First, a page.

How circular is Asos’ first circular fashion collection?

After two years of hard work that started at the Copenhagen Fashion Summit in 2018, British online fashion retailer Asos launched its first circular collection in cooperation with the Centre for Sustainable Fashion on Monday. The 29-piece “Circular Collection” challenges the misconception that circular and sustainable clothing can’t be fashionable.

In this way, Asos avoids the much more pressing question of how a fast-fashion company whose business model is based on volume can ever be sustainable? Because that makes it part of the problem, namely producing in bulk and instigating overconsumption. Whether a 29-piece collection is circular has about as much impact as “putting a band-aid on a broken leg”, as Sophie Benson of the Independent argues.

Loophole: only two circularity principles have to be followed

But all is not all in vain, even if a closer examination of Asos’ circularity commitment reveals a massive loophole. As laudable as it is that the company not only incorporates the three foundations of a circular economy of the Ellen MacArthur Foundation – designing out waste and pollution, keeping products and materials in use and regenerating natural systems – but adds eight of its own design principles ones, it is unfortunate that only two principles need to be applied for a garment to be considered circular and included in the “Circular Collection”.

After all, the foundations were not designed like a buffet to pick and choose from; all three must be applied consistently and jointly to make a garment circular. Otherwise, if, for example, products and materials are kept in use and natural systems are regenerated, but without designing out waste and pollution, then the effect achieved is small, and one cannot speak of circularity.

If waste and pollution are avoided, and natural systems are regenerated, but without keeping products and materials in circulation, this will not bring much benefit either. And if waste and environmental pollution are avoided and products and materials are kept in use, but without regenerating natural systems, then one cannot speak of a circular economy.

Asos own criteria alone does not make the collection any more circular

The fact that Asos then adds eight of its own criteria – zero-waste design, waste minimization, use of recycled, more durable materials and only one material per product for easier disassembly, designing products that can be adapted to trends and upcycling – makes little difference if the basic foundations are not adhered to. Conclusion: Just because a collection is called “circular” does not actually make it circular.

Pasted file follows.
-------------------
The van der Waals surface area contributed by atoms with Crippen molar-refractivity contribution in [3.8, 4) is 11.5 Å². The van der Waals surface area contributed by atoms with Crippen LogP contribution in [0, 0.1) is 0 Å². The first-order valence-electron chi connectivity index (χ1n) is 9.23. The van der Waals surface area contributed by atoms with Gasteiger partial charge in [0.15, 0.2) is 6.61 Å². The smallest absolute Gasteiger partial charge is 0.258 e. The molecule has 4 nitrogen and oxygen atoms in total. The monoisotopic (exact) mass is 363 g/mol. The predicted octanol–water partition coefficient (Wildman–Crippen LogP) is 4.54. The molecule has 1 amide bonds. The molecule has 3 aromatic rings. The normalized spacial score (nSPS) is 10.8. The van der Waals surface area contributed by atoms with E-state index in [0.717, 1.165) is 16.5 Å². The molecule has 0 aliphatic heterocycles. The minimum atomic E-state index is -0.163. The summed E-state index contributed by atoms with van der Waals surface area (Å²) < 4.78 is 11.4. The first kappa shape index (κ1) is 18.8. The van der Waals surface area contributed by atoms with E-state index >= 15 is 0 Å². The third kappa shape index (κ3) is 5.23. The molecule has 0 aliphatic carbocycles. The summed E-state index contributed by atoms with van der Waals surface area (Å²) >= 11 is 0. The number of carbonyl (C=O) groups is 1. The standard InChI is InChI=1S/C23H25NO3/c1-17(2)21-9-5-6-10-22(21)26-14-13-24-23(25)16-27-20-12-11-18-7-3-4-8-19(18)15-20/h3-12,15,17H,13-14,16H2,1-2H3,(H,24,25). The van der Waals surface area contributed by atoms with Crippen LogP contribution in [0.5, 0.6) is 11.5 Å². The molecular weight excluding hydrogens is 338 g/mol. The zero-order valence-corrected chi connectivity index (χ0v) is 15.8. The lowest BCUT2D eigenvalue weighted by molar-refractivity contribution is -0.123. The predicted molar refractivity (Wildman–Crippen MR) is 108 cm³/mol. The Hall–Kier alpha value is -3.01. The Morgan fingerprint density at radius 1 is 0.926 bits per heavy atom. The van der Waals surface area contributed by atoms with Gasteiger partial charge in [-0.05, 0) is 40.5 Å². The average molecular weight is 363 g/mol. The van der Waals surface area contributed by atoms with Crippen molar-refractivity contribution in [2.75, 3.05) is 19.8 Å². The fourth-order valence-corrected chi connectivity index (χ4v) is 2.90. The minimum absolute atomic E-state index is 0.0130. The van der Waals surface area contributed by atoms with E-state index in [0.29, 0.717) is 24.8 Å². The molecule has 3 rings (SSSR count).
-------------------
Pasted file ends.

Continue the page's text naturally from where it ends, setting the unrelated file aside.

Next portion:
This does not mean that Asos’ efforts have been in vain. According to Dilys Williams, director of the Centre for Sustainable Fashion at London College of Fashion, the more than two-year-long cooperation has led to a rethinking of the design team and other teams along Asos’ supply chain: “For over two years we’ve worked closely with Asos, forging trusted relationships through open and honest discussion and commitment to expanding recognition of value in creative, environmental, social, cultural and economic terms. It has involved everyone from creative directors to design, buying, sourcing teams, and suppliers.”

Has a long-term rethinking taken place?

Williams sums up accordingly: “CSF’s program of research and education co-developed with the Asos sustainability team, has encouraged cultures and practices of sustainability that can contribute to vital transformation. Designers, by definition, seek to transform materials skills and resources into greater value, in aesthetic and practical terms. What this involves depends on what is recognised as valuable. The future of the industry depends on collaboration – on researchers, educators, and fashion professionals working together to achieve the pace and scale of change that is required.”

One can only agree with this, but it remains to be seen whether a long-term rethinking has actually taken place that will eventually bear fruit. If the words of Asos’ head of design, Vanessa Spence, are to be believed, then something has happened, both internally and externally, as the company is now working closely with its suppliers to implement its own circular principles.

“With all of our designers now trained in circular principles and our first circular collection out the door, we’re excited to see how we can take this project forward and use our size and scale to share our expertise with our suppliers but also other brands and retailers,” says Spence.

Each of the 29 pieces of the Circular Collection, which consists of clothing and accessories in oversized styles and 90’s prints in brown, purple and neutral tones, also has a QR code on its garment tag that can be used to learn more about Asos’ circular design principles and how a garment was made. Let’s hope that when a big online retailer like Asos volunteers this information, consumers and the industry alike will be inspired.

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Source: FashionUnited